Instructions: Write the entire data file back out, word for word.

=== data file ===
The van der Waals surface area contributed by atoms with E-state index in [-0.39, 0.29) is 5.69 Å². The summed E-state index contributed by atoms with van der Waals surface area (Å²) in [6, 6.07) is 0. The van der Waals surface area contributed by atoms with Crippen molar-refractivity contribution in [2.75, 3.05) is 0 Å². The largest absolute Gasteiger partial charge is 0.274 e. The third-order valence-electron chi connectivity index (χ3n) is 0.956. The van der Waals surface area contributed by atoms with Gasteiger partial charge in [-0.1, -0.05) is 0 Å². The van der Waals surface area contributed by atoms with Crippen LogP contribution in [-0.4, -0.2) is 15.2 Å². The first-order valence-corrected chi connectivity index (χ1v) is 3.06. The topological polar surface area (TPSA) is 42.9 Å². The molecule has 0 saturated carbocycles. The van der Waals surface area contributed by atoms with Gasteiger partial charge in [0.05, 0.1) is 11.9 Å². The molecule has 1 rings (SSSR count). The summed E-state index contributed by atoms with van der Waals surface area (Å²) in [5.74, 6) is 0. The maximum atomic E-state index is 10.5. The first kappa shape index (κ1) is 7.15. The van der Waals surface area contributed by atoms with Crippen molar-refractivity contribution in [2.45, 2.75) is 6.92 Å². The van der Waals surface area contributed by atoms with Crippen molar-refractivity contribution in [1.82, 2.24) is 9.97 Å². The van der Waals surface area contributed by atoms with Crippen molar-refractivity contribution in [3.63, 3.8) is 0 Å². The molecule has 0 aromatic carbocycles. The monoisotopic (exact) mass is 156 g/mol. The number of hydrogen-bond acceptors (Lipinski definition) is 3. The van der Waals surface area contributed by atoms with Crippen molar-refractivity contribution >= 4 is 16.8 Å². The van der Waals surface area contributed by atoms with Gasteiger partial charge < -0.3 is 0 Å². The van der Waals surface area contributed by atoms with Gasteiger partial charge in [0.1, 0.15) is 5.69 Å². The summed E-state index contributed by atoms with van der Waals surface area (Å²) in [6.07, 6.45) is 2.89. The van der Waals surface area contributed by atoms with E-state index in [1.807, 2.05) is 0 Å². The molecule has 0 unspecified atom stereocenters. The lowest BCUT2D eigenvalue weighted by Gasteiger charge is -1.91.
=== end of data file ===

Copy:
The van der Waals surface area contributed by atoms with E-state index in [-0.39, 0.29) is 5.69 Å². The summed E-state index contributed by atoms with van der Waals surface area (Å²) in [6, 6.07) is 0. The van der Waals surface area contributed by atoms with Crippen molar-refractivity contribution in [2.75, 3.05) is 0 Å². The largest absolute Gasteiger partial charge is 0.274 e. The third-order valence-electron chi connectivity index (χ3n) is 0.956. The van der Waals surface area contributed by atoms with Gasteiger partial charge in [-0.1, -0.05) is 0 Å². The van der Waals surface area contributed by atoms with Crippen LogP contribution in [-0.4, -0.2) is 15.2 Å². The first-order valence-corrected chi connectivity index (χ1v) is 3.06. The topological polar surface area (TPSA) is 42.9 Å². The molecule has 0 saturated carbocycles. The van der Waals surface area contributed by atoms with Gasteiger partial charge in [0.05, 0.1) is 11.9 Å². The molecule has 1 rings (SSSR count). The summed E-state index contributed by atoms with van der Waals surface area (Å²) in [5.74, 6) is 0. The maximum atomic E-state index is 10.5. The first kappa shape index (κ1) is 7.15. The van der Waals surface area contributed by atoms with Crippen molar-refractivity contribution in [2.45, 2.75) is 6.92 Å². The van der Waals surface area contributed by atoms with Crippen molar-refractivity contribution in [1.82, 2.24) is 9.97 Å². The van der Waals surface area contributed by atoms with Crippen molar-refractivity contribution in [3.63, 3.8) is 0 Å². The molecule has 0 aromatic carbocycles. The monoisotopic (exact) mass is 156 g/mol. The number of hydrogen-bond acceptors (Lipinski definition) is 3. The van der Waals surface area contributed by atoms with Crippen molar-refractivity contribution >= 4 is 16.8 Å². The van der Waals surface area contributed by atoms with Gasteiger partial charge < -0.3 is 0 Å². The van der Waals surface area contributed by atoms with Gasteiger partial charge in [0.1, 0.15) is 5.69 Å². The summed E-state index contributed by atoms with van der Waals surface area (Å²) in [6.07, 6.45) is 2.89. The van der Waals surface area contributed by atoms with E-state index in [1.807, 2.05) is 0 Å². The molecule has 0 unspecified atom stereocenters. The lowest BCUT2D eigenvalue weighted by Gasteiger charge is -1.91.